Skip to main content

A Professional Storyteller Tells Her Story

Donna Hero v2
Donna Washington, December 2015.Image: ©2017 DLW Storyteller

By Martin Wilson
Fall 2021
People

Donna Washington ’90 never meant to be a storyteller. Yet storytelling is the only job she’s ever had.

Washington came to Northwestern intending to major in prelaw but was drawn to theater by the end of first-year orientation. During junior year, “I was cast in the show Child of Courage, where I had to pretend to be a storyteller,” Washington says. “After the show, Rives [Collins, professor of theater] walked up to me and said, ‘You should be a storyteller.’”

The next quarter, Collins recommended that Washington enroll in two of his graduate-level storytelling classes. “I was just a kid, so I said, ‘OK …’

“So I show up the first day to this graduate class, and I am absolutely terrified,” Washington recalls of Collins’ class, The Art of Storytelling, which focused on learning the basics of the craft of storytelling, as well as new material. “Everyone’s introducing themselves. And when it gets to me, Rives says, ‘This is Donna Washington. She’s already a storyteller. She’s just here to learn some new stories.’ And to be fair, he was right. This is the only job I’ve ever had for 33 years.” 

As a professional storyteller based in Durham, N.C., Washington is part writer and part actor. She holds the attention of an audience with nothing but her voice, body and the tales she tells. Washington works solo, primarily in schools, telling a wide range of both original stories and folk tales to young audiences.

“That rush you feel when you’re working with an audience — there isn’t anything [else] like that,” she says. “It’s like a drug. You get addicted to audiences. Kids will go anywhere at all with you [in a story]. They want to play.”

More often than not, Washington says, she will perform at a school and have to hustle off to her next gig immediately afterward. But sometimes she gets to linger. One day she was eating lunch in a middle school library between sets.

“This woman looks in and asks, ‘Are you the storyteller?’ I said, yes, and she came in and sat next to me, which I hate because I need to relax a little bit before I get back onstage. But here she is. And she says, ‘I have a kid who stutters. He never talks because he stutters so much. He was so excited to have seen a storyteller today that he came in and told me a story. I’ve never heard him talk that much. He stuttered the entire time. And he didn’t care, and I didn’t care. I just wanted to tell you that.’ And she left.”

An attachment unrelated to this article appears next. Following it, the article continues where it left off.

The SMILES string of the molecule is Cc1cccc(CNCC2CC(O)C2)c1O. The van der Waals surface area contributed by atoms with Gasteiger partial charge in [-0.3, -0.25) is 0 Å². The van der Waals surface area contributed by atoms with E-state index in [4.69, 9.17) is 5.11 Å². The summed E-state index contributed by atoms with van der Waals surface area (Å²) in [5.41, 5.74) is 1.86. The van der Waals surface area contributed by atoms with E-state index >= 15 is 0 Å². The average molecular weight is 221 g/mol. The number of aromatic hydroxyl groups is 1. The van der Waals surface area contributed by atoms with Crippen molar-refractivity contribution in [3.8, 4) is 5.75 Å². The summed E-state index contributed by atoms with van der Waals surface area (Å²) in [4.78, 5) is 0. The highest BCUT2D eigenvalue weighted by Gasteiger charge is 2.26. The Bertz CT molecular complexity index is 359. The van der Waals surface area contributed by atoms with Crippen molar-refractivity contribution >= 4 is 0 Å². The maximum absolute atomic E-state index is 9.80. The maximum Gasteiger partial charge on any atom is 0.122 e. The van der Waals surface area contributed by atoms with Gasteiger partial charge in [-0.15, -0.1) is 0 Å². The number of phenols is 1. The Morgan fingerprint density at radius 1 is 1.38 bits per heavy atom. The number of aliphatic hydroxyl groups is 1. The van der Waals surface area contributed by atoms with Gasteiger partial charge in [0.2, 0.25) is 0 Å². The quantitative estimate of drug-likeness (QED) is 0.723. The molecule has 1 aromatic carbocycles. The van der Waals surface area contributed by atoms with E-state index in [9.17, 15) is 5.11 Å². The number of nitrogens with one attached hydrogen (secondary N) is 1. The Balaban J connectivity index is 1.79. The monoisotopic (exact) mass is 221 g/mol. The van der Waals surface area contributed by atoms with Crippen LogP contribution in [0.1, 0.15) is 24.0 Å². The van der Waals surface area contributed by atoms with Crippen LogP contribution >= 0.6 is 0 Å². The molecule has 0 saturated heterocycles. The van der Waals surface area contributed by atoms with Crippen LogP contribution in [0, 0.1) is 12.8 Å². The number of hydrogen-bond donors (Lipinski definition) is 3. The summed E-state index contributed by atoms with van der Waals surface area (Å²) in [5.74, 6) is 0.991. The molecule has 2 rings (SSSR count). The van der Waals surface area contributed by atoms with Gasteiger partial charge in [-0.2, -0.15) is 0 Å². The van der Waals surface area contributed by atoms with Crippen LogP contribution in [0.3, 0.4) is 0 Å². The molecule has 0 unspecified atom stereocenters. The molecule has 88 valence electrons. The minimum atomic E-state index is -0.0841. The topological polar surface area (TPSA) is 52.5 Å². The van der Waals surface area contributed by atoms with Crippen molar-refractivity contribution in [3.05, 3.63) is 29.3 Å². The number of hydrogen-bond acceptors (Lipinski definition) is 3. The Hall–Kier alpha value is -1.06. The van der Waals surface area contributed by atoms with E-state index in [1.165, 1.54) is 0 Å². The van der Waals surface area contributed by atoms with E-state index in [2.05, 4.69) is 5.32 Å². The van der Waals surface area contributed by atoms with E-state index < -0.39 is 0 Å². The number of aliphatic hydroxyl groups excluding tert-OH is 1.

Another time Washington was in Lima, Peru, telling stories to a Spanish-speaking audience that was learning English. “There was this one kid in the back laughing hysterically the entire time. He was participating, making all the noises, and the teachers were all weeping,” she says. “I was like, ‘Why is everybody crying?’ After it was over, I found out that his parents had died in a plane crash a month earlier, and it was the first time anybody had seen him laugh since.”

While young audiences are special to Washington, she holds a special place in her heart for the grown-ups too. “What’s cool is to work with adults and have them say, ‘I felt like a child again,’” she says. “And I always say, ‘No, you felt like an adult who didn’t know you could feel like a child,’ which is a completely different thing. It isn’t gone out of us, it’s just that we stop being encouraged to participate. Storytelling allows grown people to just let it go.”

For Washington, sharing stories is especially important to create connection in a time when people may get pulled apart more often than they get pulled together. “What I love about storytelling is the communal element. When you’re telling a story, you create this shared space. No matter what your thoughts or feelings are, you survive in that space. You can make it a joyful space or a scary space or whatever you want, but everyone’s there, and they’re willing to be there. And everyone leaves feeling more connected and better than they did when they arrived. That, to me, is lovely.”

Stories for Every Age

Professional storyteller Donna Washington ’90 describes the various kinds of stories she tells to children of different ages.

Kindergarten through second grade
Stories to help pre-readers understand how a text is put together, “like Epossumondas, a story that’s filled with repetition.”

Third through fifth grade
Stories about choices that reinforce the idea that “you are responsible for the choices that you make.”

Sixth grade
Stories that are neither too juvenile nor too mature. “This is the first year you can do really gory, horrible, nightmarish stories. And stories … about not letting anyone else decide who you are.”

Seventh grade
Stories intended to generate humility. Seventh-graders “can look their parents in the eyes, and they think they’re grown. So I tell a personal narrative about a time when I was in seventh grade and did something incredibly stupid, and they’re like, ‘Oh, I’m just like that.’”

Eighth grade
Stories about red-flag relationships, since eighth-graders “only want to be dating. So I do ‘The Loathly Lady’ which is my PG-13 variant of Chaucer’s ‘The Wife of Bath’s Tale.’”

High school
Stories that emphasize self-discovery. “I tell them, ‘Don’t get to be 40 years old and discover you’ve never been happy.’ And I’ve been doing a lot of anti-racism stories about being a Black woman and traveling all over the country.”

 

Read more about theater for young audiences at Northwestern and beyond. See “Saved by the Stage

Share this Northwestern story with your friends via...

Reader Responses

No one has commented on this page yet.

Submit a Response